The Different Types of Yoga Classes

Over the last 70 years, yoga styles have developed in many ways each with its own focus. However, all yoga in gym settings is rooted in Hatha Yoga, from Krishnamacharya.

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Yoga is a broad subject matter, spanning across every aspect of human existence to promote individual and social health and well being. The breadth of yoga practices resulted in many combinations, as each generation of teachers discovered and developed in a myriad of directions hence the ‘styles’. Some draw on the selected philosophical and spiritual elements, whilst others are heavily influenced by anatomy and movement from western therapeutic approaches. For example, Joseph Pilates included research of Eastern mind-body practices and developed Pilates. The Pilates method now influences yoga, hence a cycle of research development is evident.

Hatha Yoga

Hatha Yoga focuses on the correct alignment of each of the joint areas for maximum stability, so that a pose can be held. The isometric aspect strengthens and tones the muscles and joint tissue, it also activates the lymphatic system therefore it has a detoxifying effect on the vascular system. Hatha yoga often uses portable personal props, such as a yoga mat or belt, to strengthen the poses.

Location: Gyms, studio and community
Difficulty Level: Suitable for all levels

Iyengar Yoga

Iyengar Yoga still holds a strong identity from its original form, which uses props, fixtures, specially designed therapy furniture, bolsters and blankets, these can often be found in purpose designed studios. The purpose props gently and repeatedly coerce the body into optimal alignment. The emphasis is on precise alignment in the pose, holding the position and building on strength and flexibility. It also has a therapeutic nature. People with exceptional strength sometimes practice Iyengar yoga to overcome stubborn muscular problems and misalignments.

Location: Mainly studios, or with basic equipment in gyms
Difficulty Level: Suitable for all levels

Ashtanga Yoga

Ashtanga Yoga is a repetitive practice of a carefully constructed series of poses to develop strength, flexibility and agility. It does not consider props, instead intense daily practice is prescribed. The assumption is that the body will excel with enough dedicated practice and through the will of the mind, it is seen as a demanding routine with athletic qualities.

Location: Gyms and studios
Difficulty Level: Suitable for advanced level


Viniyoga is a personalised approach to yoga. It can be seen as similar to personal training, as its tailor made to suit the individual’s needs, with regards to their age, gender, physical form, mental health and occupation. Its main objective is to assistant individuals to build on their practice and maximise on their potential. Viniyoga is a traditional approach developed by Desikacher, in the style of his father, Krishnamacharya, and includes chanting, pranayama and meditation. This equips the individual to manage and live with any personal challenges they may be facing, such as living with debilitating health conditions.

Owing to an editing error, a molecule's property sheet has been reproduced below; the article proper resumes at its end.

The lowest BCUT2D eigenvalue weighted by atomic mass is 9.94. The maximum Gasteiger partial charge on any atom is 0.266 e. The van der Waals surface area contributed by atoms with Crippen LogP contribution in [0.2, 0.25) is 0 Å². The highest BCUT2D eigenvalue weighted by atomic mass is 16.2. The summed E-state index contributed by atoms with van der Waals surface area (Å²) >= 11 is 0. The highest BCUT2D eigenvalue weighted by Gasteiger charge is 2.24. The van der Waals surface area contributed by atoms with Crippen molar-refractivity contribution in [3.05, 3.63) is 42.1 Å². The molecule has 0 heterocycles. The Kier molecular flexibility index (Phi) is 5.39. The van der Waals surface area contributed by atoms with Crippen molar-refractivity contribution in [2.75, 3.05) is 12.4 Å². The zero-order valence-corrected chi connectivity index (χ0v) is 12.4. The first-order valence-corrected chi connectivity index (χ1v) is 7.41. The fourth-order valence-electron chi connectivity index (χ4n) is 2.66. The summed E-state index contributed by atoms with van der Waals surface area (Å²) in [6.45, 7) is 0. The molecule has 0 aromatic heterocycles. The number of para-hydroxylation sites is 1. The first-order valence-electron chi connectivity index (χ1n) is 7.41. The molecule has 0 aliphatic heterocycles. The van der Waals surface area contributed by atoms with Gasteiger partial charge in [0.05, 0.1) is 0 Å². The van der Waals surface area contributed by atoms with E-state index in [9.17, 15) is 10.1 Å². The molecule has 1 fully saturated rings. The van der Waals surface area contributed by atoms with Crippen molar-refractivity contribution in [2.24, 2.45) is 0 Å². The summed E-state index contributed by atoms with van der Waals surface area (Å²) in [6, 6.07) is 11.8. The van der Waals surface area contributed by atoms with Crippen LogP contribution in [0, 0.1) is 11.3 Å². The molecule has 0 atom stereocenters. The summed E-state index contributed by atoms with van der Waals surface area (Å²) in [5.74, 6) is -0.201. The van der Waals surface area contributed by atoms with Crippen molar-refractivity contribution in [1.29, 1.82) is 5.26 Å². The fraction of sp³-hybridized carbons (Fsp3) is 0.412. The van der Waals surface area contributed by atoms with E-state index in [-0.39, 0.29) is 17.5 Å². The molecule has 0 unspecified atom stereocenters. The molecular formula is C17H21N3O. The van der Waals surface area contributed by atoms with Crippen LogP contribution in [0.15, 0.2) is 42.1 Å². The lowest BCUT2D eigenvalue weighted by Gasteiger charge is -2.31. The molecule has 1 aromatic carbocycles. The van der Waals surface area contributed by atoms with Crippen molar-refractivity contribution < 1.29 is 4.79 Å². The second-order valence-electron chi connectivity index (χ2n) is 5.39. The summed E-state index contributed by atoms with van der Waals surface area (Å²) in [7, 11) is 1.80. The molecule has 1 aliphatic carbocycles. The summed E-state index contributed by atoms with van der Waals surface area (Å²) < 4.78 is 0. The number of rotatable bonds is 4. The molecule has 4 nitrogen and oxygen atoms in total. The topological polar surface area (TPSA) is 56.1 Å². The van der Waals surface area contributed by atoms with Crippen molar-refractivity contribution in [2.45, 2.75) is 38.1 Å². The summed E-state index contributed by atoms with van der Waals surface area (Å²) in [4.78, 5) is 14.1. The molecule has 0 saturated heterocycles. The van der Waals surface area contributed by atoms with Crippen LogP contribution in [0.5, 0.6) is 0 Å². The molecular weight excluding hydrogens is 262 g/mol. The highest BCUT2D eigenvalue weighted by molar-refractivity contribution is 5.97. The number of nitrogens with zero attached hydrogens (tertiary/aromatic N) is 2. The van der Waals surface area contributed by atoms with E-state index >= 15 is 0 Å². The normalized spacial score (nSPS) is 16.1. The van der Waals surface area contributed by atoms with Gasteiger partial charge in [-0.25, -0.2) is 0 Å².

Location: Delivered by specialist teachers
Level: Particularly suitable for those living with challenging health problems

Vinyasa Yoga (Flow yoga)

In Vinyasa Yoga (Flow yoga), the practitioner goes through a series of poses, carefully flowing from one into another, the flow has a meditative effect, but it is also part of an energetic and graceful cardio routine.

Location: Gyms, studio and community
Difficulty Level: Suitable for all levels

Hot Yoga

Hot Yoga is carried out in heated rooms. The raised temperatures of up to 42 degrees, aid with flexibility and detoxification. Immediate weight loss can be a common misconception as it is more likely to have resulted from dehydration.

Location: Studio only
Difficulty Level: Suitable for all levels


Acroyoga is influenced by acrobatics and gymnastics, it requires an athletic body or a body and mind with athletic potential. Regardless of whether or not you have the skills of an elite gymnast or expert acrobat, you’ll still be able to establish the foundations of new skills, which should allow you to push your body and physical capabilities to new limits.

Location: Studio only
Difficulty Level: Suitable for all levels


Pranayama combines the words ‘Prana’, referred to as the ‘life force’ and ‘Ayama’ which is outlined as ‘to lengthen or to work on it’. Your breathing and breathing techniques, play a pivotal part in maintaining and regulating your ‘Prana’, it enhances a person’s mindfulness, emotional wellbeing and mental health. Put simply, our mental health and the way we perceive things can be heavily influenced by our breathing techniques.

Location: Anywhere that is safe, quiet and warm
Difficulty Level: Suitable for all levels